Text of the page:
Tackling Tahoe’s housing crisis (Opinion)
We shape our community when we come together to care for the whole and trade problems for possibilities. Right now, sentiments in the Lake Tahoe Region around the deepening impacts of the housing crisis reveal concern for the very wellbeing of our communities, and understandably so.
While more and more of Tahoe’s homes sit vacant for much of the year, some of Tahoe’s stewards struggle to live and raise families here. The very individuals who provide an outstanding visitor experience and who help protect our beaches, forests, and lake lack equitable access to the Tahoe dream.
According to recent housing data, approximately half of Tahoe’s workers now live outside the region and of those who do live here, nearly two-thirds don’t earn enough to afford the living expenses of a typical family.
For the Tahoe Regional Planning Agency, providing for more affordable and achievable housing is fundamental to the integrity, sustainability, and climate resilience of the region. Not only do long and costly commutes into the basin take a toll on workers and their families, they add to local greenhouse gas emissions and compound our traffic problems. More employees staying in the basin also provides greater local demand for transit, which ultimately supports a more connected and viable transportation system. And when businesses and organizations are able to attract and retain qualified staff, they are more likely to thrive and reinvest in Tahoe communities. That reinvestment underpins environmental redevelopment and much-needed water quality improvements. The integrity of the whole depends upon the healthy workings of all its parts.
Beyond the environmental and economic consequences of the housing shortage, Tahoe’s essence is in the balance. A recent survey by the Tahoe Prosperity Center shows the majority of respondents feel Tahoe is headed in the wrong direction, and 73% identify Tahoe’s housing shortage as the number one threat to quality of life here. That concern scored higher than traffic, wildfires, and many others.
Leadership activist Margaret J. Wheatley writes, “There is no power for change greater than a community discovering what it cares about.” While challenges abound, the community sentiment confirms there is widespread resolve to fix the problem.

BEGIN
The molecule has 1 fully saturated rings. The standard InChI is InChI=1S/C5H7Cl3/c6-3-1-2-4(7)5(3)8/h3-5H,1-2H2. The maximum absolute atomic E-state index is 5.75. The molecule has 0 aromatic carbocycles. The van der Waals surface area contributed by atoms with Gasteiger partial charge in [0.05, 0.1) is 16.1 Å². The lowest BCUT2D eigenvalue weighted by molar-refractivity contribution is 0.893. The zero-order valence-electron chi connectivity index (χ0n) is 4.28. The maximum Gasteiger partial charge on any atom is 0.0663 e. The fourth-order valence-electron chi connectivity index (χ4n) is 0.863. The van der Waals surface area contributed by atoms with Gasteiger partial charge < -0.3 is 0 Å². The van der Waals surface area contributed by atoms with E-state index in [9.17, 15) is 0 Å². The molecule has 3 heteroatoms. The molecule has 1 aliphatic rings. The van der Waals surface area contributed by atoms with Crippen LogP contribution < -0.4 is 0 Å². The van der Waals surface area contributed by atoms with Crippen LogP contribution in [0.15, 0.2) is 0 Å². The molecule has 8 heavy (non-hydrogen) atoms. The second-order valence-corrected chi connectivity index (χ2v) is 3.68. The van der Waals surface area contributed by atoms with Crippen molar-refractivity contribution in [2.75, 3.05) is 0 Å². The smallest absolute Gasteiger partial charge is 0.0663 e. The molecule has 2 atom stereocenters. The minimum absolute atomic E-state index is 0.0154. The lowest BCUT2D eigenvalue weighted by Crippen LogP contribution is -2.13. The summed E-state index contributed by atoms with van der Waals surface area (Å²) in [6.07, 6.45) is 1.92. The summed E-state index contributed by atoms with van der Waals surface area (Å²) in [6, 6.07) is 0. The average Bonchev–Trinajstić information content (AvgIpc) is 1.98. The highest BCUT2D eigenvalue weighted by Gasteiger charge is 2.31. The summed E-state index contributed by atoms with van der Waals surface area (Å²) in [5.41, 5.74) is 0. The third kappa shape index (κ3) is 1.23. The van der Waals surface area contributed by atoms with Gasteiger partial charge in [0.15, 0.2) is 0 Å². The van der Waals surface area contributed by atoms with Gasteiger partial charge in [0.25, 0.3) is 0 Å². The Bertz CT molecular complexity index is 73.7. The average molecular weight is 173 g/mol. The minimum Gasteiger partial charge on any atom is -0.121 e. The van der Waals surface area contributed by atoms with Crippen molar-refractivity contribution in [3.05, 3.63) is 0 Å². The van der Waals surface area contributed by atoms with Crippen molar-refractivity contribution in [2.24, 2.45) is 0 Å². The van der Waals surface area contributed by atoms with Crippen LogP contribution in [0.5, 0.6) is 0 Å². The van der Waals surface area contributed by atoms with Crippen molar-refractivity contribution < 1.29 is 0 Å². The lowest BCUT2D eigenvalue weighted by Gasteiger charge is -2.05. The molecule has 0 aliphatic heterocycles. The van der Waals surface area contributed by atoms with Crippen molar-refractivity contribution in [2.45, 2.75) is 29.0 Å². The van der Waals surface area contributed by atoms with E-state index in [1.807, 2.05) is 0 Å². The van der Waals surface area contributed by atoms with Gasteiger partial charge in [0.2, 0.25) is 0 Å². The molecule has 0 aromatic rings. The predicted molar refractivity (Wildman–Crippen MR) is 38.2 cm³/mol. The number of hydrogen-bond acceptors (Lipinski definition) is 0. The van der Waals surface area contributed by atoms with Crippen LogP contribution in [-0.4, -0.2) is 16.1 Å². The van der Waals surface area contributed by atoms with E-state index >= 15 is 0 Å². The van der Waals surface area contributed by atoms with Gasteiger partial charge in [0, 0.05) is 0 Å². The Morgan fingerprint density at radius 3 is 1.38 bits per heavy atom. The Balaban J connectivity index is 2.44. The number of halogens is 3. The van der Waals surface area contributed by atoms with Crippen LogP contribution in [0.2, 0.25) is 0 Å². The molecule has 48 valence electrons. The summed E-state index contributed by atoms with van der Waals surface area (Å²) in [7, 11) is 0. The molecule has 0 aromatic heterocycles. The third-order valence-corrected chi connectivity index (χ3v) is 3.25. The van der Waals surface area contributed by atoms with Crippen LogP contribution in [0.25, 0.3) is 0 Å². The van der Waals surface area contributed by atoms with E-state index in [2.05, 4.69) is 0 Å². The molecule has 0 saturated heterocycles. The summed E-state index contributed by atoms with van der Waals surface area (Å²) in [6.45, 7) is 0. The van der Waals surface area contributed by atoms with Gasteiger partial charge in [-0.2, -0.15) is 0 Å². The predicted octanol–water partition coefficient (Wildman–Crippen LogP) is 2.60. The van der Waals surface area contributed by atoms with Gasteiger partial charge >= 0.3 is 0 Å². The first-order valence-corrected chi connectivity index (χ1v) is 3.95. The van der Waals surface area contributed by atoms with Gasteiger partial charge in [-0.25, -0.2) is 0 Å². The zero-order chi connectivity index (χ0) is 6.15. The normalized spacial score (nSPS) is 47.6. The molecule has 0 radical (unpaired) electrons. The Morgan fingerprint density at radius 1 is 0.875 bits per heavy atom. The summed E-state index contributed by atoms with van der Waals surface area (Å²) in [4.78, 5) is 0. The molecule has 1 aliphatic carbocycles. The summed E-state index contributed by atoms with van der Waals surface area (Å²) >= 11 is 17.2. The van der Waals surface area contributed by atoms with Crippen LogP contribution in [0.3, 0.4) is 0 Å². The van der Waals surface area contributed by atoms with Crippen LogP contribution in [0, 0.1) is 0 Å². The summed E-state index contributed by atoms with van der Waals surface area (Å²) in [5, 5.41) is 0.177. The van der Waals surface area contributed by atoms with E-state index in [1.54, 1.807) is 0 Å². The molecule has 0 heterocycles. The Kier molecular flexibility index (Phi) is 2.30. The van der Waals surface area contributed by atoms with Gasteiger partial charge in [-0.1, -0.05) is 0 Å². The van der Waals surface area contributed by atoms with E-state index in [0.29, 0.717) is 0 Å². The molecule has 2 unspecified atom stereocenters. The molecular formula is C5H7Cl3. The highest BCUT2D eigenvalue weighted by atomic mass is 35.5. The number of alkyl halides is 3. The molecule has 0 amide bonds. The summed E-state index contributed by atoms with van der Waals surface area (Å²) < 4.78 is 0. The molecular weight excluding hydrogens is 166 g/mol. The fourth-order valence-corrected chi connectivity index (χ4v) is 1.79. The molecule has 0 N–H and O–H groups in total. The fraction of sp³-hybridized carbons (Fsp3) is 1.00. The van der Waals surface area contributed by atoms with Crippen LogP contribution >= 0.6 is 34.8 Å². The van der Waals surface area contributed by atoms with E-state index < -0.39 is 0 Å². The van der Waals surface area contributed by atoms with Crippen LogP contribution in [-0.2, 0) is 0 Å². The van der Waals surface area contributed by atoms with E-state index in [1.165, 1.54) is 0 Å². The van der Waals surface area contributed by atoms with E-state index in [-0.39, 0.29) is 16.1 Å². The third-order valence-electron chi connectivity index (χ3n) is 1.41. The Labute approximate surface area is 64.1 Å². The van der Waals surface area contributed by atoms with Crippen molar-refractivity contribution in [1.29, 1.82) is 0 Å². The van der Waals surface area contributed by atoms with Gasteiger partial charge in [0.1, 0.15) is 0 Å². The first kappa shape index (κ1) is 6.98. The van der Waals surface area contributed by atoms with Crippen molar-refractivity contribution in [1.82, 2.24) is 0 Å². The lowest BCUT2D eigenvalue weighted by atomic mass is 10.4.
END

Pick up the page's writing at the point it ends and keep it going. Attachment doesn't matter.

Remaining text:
The increase of expensive second homes and new demographic shifts can tend to overshadow recent progress on affordable and achievable housing options. Since August 2020, 400 workforce housing units in the Tahoe Basin have received permits. This includes the 248-unit Sugar Pine Village affordable workforce housing project in South Lake Tahoe that is being shepherded by many partners including TRPA to ensure it can break ground as soon as possible. An additional 95 workforce units that will be deed-restricted for affordability using incentives in the Lake Tahoe Regional Plan are currently in the permit process.
Confronting Tahoe’s greatest challenges as we have learned again and again requires epic collaboration—many diverse people and organizations working together for common ends. TRPA has joined with the Mountain Housing Council, the Tahoe Prosperity Center, St. Joseph’s Community Land Trust, local government partners, community institutions, and private developers to create opportunities and to keep bringing workforce housing projects forward.
Last year, recommendations from a working group of these partners led to new policies that make it possible to add accessory dwelling units, like granny flats or small apartments, to any single-family property on the California side of the basin. Called the Tahoe Living working group, TRPA is reconvening this think tank at the end of this month to build upon our comprehensive, collaborative solutions to Tahoe’s housing crisis.
There is much more work to be done. The working group will help us find new ways to encourage a broader range of workforce housing types like duplexes, cottages, and townhomes for middle-income resident. TRPA will also look at policies on density, height, and land coverage and ways to encourage different housing types like moveable tiny homes that don’t otherwise harm our sensitive environment.
We will need the resolve and support of the community to keep projects of every scale moving forward and to continue finding new opportunities for more affordable and achievable housing. The Tahoe Living Working Group will convene virtually on Wednesday, March 30. Information on the group’s work, workforce housing incentives, and other policies are available at trpa.gov/housing.
Joanne Marchetta is the executive director of the Tahoe Regional Planning Agency
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